Second wave feminism brought greater awareness of child sexual abuse and violence against women, and made them public, political issues. Judith Lewis Herman, Harvard professor of psychiatry, wrote the first book ever on father-daughter incest when she discovered during her medical residency that a large number of the women she was seeing had been victims of father-daughter incest. Herman notes that her approach to her clinical experience grew out of her involvement in the civil rights movement. Her second book Trauma and Recovery, considered a classic and ground-breaking work coined the term complex post-traumatic stress disorder." In it she defines this concept not only in terms of prolonged trauma, but in terms of what she calls "subjection to totalitarian control." Examples of this concept include:
...hostages, prisoners of war, concentration-camp survivors, and survivors of some religious cults. Examples also include those subjected to totalitarian systems in sexual and domestic life, including survivors of domestic battering, childhood physical or sexual abuse, and organized sexual exploitation.
In 1986, Congress passed the Child Abuse Victims' Rights Act, giving children a civil claim in sexual abuse cases. The number of laws created in the 1980s and 1990s began to create greater prosecution and detection of child sexual abusers. During the 1970s a large transition began in the legislature related to child sexual abuse. Megan's Law which was enacted in 2004 gives the public access to knowledge of sex offenders nationwide.
Anne Hastings described these changes in attitudes towards child sexual abuse as "the beginning of one history's largest social revolutions.
According to John Jay College of Criminal Justice professor B.J. Cling,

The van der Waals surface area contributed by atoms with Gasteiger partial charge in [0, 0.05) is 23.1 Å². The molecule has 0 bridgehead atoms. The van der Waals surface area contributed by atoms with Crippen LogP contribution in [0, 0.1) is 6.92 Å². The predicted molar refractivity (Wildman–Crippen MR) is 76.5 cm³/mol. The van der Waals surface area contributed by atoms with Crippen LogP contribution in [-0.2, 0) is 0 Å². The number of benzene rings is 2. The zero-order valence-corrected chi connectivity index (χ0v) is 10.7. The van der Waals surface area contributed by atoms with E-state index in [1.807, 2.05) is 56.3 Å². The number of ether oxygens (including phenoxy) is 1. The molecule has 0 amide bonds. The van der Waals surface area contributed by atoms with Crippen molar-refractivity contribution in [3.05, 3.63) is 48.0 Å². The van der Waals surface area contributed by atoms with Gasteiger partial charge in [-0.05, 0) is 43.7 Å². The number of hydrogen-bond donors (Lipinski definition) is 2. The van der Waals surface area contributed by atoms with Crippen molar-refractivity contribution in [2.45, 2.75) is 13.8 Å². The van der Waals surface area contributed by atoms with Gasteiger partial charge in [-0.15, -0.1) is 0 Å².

"By the early 21st century, the issue of child sexual abuse has become a legitimate focus of professional attention, while increasingly separated from second wave feminism...As child sexual abuse becomes absorbed into the larger field of interpersonal trauma studies, child sexual abuse studies and intervention strategies have become degendered and largely unaware of their political origins in modern feminism and other vibrant political movements of the 1970s. One may hope that unlike in the past, this rediscovery of child sexual abuse that began in the 70s will not again be followed by collective amnesia. The institutionalization of child maltreatment interventions in federally funded centers, national and international societies, and a host of research studies (in which the United States continues to lead the world) offers grounds for cautious optimism. Nevertheless, as Judith Herman argues cogently, 'The systematic study of psychological trauma...depends on the support of a political movement.'
On June 30, 2008 in the nation of Zambia the issue of teacher-student sexual abuse and sexual assault was brought to the attention of the High Court of Zambia where a landmark case decision, with presiding Judge Philip Musonda, awarded $45million Zambian Kwacha ($13,000 USD) to the plaintiff, a 13 yr. old girl-student for sexual abuse and rape by her school teacher. This claim was brought against her teacher as a "person of authority" who, as Judge Musonda stated, "had a moral superiority (responsibility) over his students" at the time.
A 2000 World Health Organization – Geneva report, “World Report on Violence and Health (Chap 6 - Sexual Violence)” states, “Action in schools is vital for reducing sexual and other forms of violence. In many countries a sexual relation between a teacher and a pupil is not a serious disciplinary offence and policies on sexual harassment in schools either do not exist or are not implemented. In recent years, though, some countries have introduced laws prohibiting sexual relations between teachers and pupils. Such measures are important in helping eradicate sexual harassment in schools. At the same time, a wider range of actions is also needed, including changes to teacher training and recruitment and reforms of curricula, so as to transform gender relations in schools.”
Cab Driver Jailed Indefinitely for Drugging and Assaulting Women; 'Sexual Deviant' Warboys Continues to Deny Offences
Apr 22, 2009; Byline: Chris Greenwood A TAXI driver convicted of drugging and sexually assaulting women passengers was jailed indefinitely...